By Alison Bell
Credit card users are paying more for low rate, balance transfer cards after lenders hiked "hidden" interest rates to 19.18 per cent and cut honeymoon periods.
They are now paying an extra 0.42 of a percentage point on the average hidden interest rate after the honeymoon period, financial comparison website RateCity said after reviewing its database of providers.
Lenders use lower interest rates to hook new borrowers to transfer their other card debt.
These balance transfer rates apply for a honeymoon period, before reverting to higher, permanent interest rates.
Honeymoon periods have been shortened sharply over the past five months, with the average period now at 4.6 months instead of 11.5 months in December, the research shows.
And there are 32 fewer balance transfer cards on offer since December, with just 21 offering a balance transfer interest rate of less than two per cent, seven fewer than six months ago.
But across the board, card providers have improved their offers to lure borrowers, lowering the average balance transfer rate by 25 basis points in the past five months to 3.77 per cent.
Exceptions include the balance transfer rate for Virgin Money’s No Annual Fee card, which jumped a whopping four per cent, and ANZ Banking Group’s (ANZ) low rate Mastercard, which increased 2.9 per cent.
Sixty-four per cent of Australian adults had at least one credit card by March.
Of those, 61 per cent intend to reduce the debt within six months, Veda Advantage’s most recent debt study shows.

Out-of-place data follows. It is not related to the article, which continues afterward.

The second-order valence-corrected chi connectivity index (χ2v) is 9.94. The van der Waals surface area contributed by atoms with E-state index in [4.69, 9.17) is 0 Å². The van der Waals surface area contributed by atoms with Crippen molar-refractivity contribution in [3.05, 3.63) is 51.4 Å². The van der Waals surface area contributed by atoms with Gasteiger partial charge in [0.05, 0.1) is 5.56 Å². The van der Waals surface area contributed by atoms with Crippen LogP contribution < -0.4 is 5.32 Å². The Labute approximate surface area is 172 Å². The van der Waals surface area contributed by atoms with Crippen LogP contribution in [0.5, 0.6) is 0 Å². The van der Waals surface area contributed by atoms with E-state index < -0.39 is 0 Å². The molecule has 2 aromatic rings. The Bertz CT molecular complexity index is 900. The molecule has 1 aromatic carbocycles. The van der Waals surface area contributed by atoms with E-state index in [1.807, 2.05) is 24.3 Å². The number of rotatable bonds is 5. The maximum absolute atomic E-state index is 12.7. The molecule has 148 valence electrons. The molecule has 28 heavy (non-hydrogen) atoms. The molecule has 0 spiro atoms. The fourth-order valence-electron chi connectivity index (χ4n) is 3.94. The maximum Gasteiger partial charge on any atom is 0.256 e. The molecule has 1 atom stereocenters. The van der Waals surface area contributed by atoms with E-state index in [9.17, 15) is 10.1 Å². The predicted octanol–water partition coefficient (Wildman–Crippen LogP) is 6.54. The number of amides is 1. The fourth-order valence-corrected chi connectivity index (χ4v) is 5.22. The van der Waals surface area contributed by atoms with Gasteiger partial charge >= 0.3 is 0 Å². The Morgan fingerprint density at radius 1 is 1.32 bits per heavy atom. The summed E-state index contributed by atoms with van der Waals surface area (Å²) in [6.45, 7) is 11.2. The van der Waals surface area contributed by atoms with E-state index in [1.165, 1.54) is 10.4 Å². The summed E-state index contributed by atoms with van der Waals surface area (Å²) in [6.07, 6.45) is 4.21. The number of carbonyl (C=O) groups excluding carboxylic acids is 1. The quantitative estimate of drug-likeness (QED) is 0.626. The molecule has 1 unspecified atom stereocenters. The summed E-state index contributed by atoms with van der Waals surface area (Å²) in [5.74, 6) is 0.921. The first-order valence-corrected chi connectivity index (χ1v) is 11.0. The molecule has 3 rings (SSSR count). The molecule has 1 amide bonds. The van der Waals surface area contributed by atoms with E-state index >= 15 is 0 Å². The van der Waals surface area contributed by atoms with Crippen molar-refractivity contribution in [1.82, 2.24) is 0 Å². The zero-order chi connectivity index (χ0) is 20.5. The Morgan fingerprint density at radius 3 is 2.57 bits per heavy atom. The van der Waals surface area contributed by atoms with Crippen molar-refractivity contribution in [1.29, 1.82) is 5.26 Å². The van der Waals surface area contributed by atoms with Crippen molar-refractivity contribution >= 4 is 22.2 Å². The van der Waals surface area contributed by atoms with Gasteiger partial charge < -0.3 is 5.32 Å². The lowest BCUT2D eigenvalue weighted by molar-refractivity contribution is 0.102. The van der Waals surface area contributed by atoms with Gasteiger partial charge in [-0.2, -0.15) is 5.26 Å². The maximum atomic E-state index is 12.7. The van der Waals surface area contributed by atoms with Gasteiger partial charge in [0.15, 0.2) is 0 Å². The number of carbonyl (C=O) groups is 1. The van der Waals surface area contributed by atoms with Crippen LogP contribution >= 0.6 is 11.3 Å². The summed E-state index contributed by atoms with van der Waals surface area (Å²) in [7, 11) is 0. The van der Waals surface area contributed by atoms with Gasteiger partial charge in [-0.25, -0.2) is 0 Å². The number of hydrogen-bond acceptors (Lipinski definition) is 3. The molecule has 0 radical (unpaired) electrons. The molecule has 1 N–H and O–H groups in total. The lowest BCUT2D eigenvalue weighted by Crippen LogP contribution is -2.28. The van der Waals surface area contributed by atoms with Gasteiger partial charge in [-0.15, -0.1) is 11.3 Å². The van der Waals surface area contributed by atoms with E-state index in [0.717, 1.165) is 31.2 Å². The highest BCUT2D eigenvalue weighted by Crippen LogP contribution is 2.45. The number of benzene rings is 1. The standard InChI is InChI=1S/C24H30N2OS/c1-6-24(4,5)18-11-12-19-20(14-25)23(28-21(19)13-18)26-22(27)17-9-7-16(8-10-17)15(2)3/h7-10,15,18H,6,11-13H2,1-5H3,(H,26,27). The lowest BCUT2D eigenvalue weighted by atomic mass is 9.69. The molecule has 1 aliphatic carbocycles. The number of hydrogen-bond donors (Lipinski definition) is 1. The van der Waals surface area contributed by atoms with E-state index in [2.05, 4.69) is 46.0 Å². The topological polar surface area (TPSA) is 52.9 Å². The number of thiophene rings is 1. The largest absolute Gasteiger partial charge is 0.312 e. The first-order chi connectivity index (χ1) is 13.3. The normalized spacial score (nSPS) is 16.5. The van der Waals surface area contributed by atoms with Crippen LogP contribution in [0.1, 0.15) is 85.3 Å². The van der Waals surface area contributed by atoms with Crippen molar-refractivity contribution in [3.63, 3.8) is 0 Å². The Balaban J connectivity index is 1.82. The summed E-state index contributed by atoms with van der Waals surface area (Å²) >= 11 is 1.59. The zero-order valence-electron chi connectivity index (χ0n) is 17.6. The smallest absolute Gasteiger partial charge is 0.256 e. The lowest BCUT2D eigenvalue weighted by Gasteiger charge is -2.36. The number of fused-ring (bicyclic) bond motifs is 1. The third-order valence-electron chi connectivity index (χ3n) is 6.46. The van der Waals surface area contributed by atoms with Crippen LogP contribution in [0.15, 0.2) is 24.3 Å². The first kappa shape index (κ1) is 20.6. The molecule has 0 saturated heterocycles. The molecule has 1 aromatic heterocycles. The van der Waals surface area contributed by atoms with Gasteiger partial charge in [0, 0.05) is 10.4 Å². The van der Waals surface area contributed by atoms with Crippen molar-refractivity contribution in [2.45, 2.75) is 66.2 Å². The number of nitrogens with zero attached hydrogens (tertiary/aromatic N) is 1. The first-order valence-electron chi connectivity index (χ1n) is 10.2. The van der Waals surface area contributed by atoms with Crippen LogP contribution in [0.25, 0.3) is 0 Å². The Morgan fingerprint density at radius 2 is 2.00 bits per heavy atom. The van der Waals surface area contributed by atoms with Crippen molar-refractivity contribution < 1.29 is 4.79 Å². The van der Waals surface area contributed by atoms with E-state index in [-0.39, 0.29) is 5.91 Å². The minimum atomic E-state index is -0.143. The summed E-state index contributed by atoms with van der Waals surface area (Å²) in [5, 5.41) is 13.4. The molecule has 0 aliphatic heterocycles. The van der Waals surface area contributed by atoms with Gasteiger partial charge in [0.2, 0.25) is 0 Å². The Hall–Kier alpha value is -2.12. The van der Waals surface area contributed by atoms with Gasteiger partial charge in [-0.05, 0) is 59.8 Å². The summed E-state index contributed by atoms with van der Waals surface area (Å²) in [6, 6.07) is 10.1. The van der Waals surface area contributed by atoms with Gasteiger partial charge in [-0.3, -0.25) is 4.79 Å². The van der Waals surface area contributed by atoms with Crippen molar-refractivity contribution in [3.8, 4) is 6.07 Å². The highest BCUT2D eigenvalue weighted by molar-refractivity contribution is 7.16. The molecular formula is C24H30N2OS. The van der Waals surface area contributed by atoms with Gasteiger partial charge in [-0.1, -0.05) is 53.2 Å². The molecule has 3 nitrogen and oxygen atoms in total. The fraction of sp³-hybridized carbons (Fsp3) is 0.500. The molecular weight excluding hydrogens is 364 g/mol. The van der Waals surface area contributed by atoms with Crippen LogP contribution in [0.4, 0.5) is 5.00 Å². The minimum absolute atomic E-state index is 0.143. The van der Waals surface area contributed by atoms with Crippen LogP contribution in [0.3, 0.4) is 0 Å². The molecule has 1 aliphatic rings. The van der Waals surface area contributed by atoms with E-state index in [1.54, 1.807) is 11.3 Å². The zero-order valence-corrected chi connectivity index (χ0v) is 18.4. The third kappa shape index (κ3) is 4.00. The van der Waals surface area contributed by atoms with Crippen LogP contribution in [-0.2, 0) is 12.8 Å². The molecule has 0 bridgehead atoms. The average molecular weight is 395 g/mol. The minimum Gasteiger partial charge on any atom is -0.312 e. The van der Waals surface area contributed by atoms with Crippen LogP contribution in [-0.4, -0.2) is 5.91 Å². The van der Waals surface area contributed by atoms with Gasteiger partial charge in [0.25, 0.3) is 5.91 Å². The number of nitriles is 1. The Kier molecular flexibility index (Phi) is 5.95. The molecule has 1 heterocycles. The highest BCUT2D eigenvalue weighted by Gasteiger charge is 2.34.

That task has become more difficult because interest rates on standard credit cards have also jumped, with most lenders passing on the Reserve Bank’s 25 basis point hike last November, financial comparison website InfoChoice data showed.
Eleven lenders made over-sized interest rate rises of up to 175 basis points, and only two cut interest rates, but only on specific products.
The average interest rate on standard cards now sits at 17.73 per cent, up from 17.37 per cent in November.
GE Money’s GO MasterCard is the most expensive, slugging borrowers an interest rate of 21.74 per cent, while Citibank charges 20.99 per cent on three products and Macquarie Bank charges 20.95 per cent on two.
Lenders enjoy very healthy margins on credit cards and may be looking to recoup that as delinquencies rise, typically three years after a financial crisis, said TS Lim, a banking analyst with Southern Cross Equities.
"After a crisis, interest rates go down to very low levels. Some people use their credit cards even more," he said.
"Three years after a crisis interest rates start to go up again and you can see a lot of pressure in that segment."
Recent reports from three major banks show card delinquencies are climbing.
National Australia Bank (NAB) last week reported a seven basis point rise in 90-day delinquencies on both cards and personal loans to 1.16 per cent of its loan book for the six months to March 31.
ANZ’s 90-day delinquencies on credit cards are at a similar level after rising 10 basis points during the same period, and Westpac’s rose two basis points to 1.14 per cent.
CBA in February said 30-day delinquencies on credit cards had levelled off by December.